Your question should not be ‘Who is my neighbor?’ The question must not be one of limiting the scope to justify yourself. That is wrong-hearted. The question is ‘Do I prove to be a neighbor to those around me, those in need? Do I seek to show mercy or do I steer clear?’
The way Jesus framed his story using a despised Samaritan as the hero stirred up all kinds of resentment and animosity and show them their hearts and how they really felt about their neighbors.
Notice how this man answered. The three characters in Jesus’ story were a priest, a Levite, and a Samaritan. But this religious expert couldn’t even answer Jesus’ question by uttering the name ‘Samaritan.’
Love your neighbor as yourself. Be a neighbor to those in need. You, show mercy to others, even if they are different from you, even if they are your enemies.
Love Your Enemies
Jesus takes this up a notch in Matthew 5 and Luke 6.
Love, do good to, bless, pray for. When Jesus says ‘love’, he doesn’t have in mind a mere emotion. That is part of it, but it is more. The good Samaritan saw the need, he had compassion, and his compassion led to action, he invested time and energy and his own resources. Loving involves doing good, praying for, and seeking to bless others.
Jesus commands that this kind of love be extended even to our enemies, those who hate and persecute and curse and abuse you. Seek to bless them, to do them good, pray for them.
Actions have consequences. Evil actions will be punished. So Jesus is not saying that when it is in our power to escape from or stop the evil action, we allow an abuser or persecutor to continue. That’s not loving. Jesus is saying that we do good to them, we pray for them. This means that our prayer ultimately is that they would turn from their evil deeds and find forgiveness and freedom and new life in Jesus.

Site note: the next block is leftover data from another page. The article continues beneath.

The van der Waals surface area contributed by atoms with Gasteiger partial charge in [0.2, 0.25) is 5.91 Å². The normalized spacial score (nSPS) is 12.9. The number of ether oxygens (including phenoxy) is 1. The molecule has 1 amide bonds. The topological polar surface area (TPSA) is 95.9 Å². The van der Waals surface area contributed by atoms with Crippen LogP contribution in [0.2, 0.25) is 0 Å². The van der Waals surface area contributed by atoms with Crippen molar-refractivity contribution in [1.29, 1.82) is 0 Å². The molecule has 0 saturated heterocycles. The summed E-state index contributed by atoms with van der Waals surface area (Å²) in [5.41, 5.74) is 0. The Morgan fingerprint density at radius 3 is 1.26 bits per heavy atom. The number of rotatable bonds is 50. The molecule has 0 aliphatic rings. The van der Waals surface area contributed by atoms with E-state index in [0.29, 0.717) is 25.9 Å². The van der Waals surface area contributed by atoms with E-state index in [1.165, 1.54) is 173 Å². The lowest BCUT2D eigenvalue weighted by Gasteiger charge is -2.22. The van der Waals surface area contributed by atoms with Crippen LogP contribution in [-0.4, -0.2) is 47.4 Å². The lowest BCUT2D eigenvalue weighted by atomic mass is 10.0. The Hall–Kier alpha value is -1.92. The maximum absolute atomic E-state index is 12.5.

Matthew 5 has:
You must be perfect. Love your enemies. Be kind, even to the ungrateful and the evil. Be merciful to the just and the unjust.
If you are honest with yourself, you know this is impossible. But as we have seen throughout this study, that’s what Jesus’ commands are. Impossible. It is impossible to love God with all your heart and soul and mind and strength. It is impossible to love neighbor as self. It is impossible to love, do good to, pray for and seek to bless our enemies. That is humanly impossible. This requires the work of the Spirit of the living God inside of us.
Corrie ten Boom
I want to end with a story from Corrie ten Boom, who was arrested for hiding Dutch Jews from the Nazis, who survived the horrors of a concentration camp (although her sister Betsie did not). She went on to share God’s love and forgiveness with many. She writes
Romans 5 says:
Pastor Rodney Zedicher ~ Ephraim Church of the Bible ~ www.ephraimbible.org